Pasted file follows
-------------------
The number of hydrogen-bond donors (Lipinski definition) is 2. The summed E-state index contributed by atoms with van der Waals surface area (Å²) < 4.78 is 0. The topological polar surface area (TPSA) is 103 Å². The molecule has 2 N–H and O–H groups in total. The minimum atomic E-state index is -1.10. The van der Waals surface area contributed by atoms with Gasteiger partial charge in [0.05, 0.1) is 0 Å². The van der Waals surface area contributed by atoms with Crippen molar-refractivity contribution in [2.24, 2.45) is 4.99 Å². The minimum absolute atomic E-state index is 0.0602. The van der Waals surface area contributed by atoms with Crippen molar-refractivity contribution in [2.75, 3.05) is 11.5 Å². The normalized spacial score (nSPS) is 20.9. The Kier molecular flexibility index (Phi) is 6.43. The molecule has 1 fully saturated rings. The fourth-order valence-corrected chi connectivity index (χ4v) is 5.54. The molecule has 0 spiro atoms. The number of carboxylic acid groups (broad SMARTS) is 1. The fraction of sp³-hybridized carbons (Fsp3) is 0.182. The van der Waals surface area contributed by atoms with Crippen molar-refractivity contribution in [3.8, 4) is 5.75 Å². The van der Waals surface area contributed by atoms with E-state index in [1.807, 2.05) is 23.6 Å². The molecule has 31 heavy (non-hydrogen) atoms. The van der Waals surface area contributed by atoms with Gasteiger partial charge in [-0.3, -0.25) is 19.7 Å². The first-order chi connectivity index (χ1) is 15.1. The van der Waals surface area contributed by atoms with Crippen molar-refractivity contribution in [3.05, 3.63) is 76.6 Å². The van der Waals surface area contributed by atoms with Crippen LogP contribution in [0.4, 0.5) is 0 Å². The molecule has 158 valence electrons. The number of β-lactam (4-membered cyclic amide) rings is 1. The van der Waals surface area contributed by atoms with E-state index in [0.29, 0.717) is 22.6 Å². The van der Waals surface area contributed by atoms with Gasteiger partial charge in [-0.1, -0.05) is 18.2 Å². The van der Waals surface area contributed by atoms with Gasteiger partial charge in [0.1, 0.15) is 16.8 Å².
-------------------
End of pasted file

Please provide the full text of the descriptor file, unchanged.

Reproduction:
The number of hydrogen-bond donors (Lipinski definition) is 2. The summed E-state index contributed by atoms with van der Waals surface area (Å²) < 4.78 is 0. The topological polar surface area (TPSA) is 103 Å². The molecule has 2 N–H and O–H groups in total. The minimum atomic E-state index is -1.10. The van der Waals surface area contributed by atoms with Gasteiger partial charge in [0.05, 0.1) is 0 Å². The van der Waals surface area contributed by atoms with Crippen molar-refractivity contribution in [2.24, 2.45) is 4.99 Å². The minimum absolute atomic E-state index is 0.0602. The van der Waals surface area contributed by atoms with Crippen molar-refractivity contribution in [2.75, 3.05) is 11.5 Å². The normalized spacial score (nSPS) is 20.9. The Kier molecular flexibility index (Phi) is 6.43. The molecule has 1 fully saturated rings. The fourth-order valence-corrected chi connectivity index (χ4v) is 5.54. The molecule has 0 spiro atoms. The number of carboxylic acid groups (broad SMARTS) is 1. The fraction of sp³-hybridized carbons (Fsp3) is 0.182. The van der Waals surface area contributed by atoms with Crippen molar-refractivity contribution in [3.8, 4) is 5.75 Å². The van der Waals surface area contributed by atoms with E-state index in [1.807, 2.05) is 23.6 Å². The molecule has 31 heavy (non-hydrogen) atoms. The van der Waals surface area contributed by atoms with Gasteiger partial charge in [-0.3, -0.25) is 19.7 Å². The first-order chi connectivity index (χ1) is 15.1. The van der Waals surface area contributed by atoms with Crippen molar-refractivity contribution in [3.05, 3.63) is 76.6 Å². The van der Waals surface area contributed by atoms with Crippen LogP contribution in [0.4, 0.5) is 0 Å². The molecule has 158 valence electrons. The number of β-lactam (4-membered cyclic amide) rings is 1. The van der Waals surface area contributed by atoms with E-state index in [0.29, 0.717) is 22.6 Å². The van der Waals surface area contributed by atoms with Gasteiger partial charge in [-0.1, -0.05) is 18.2 Å². The van der Waals surface area contributed by atoms with Gasteiger partial charge in [0.1, 0.15) is 16.8 Å².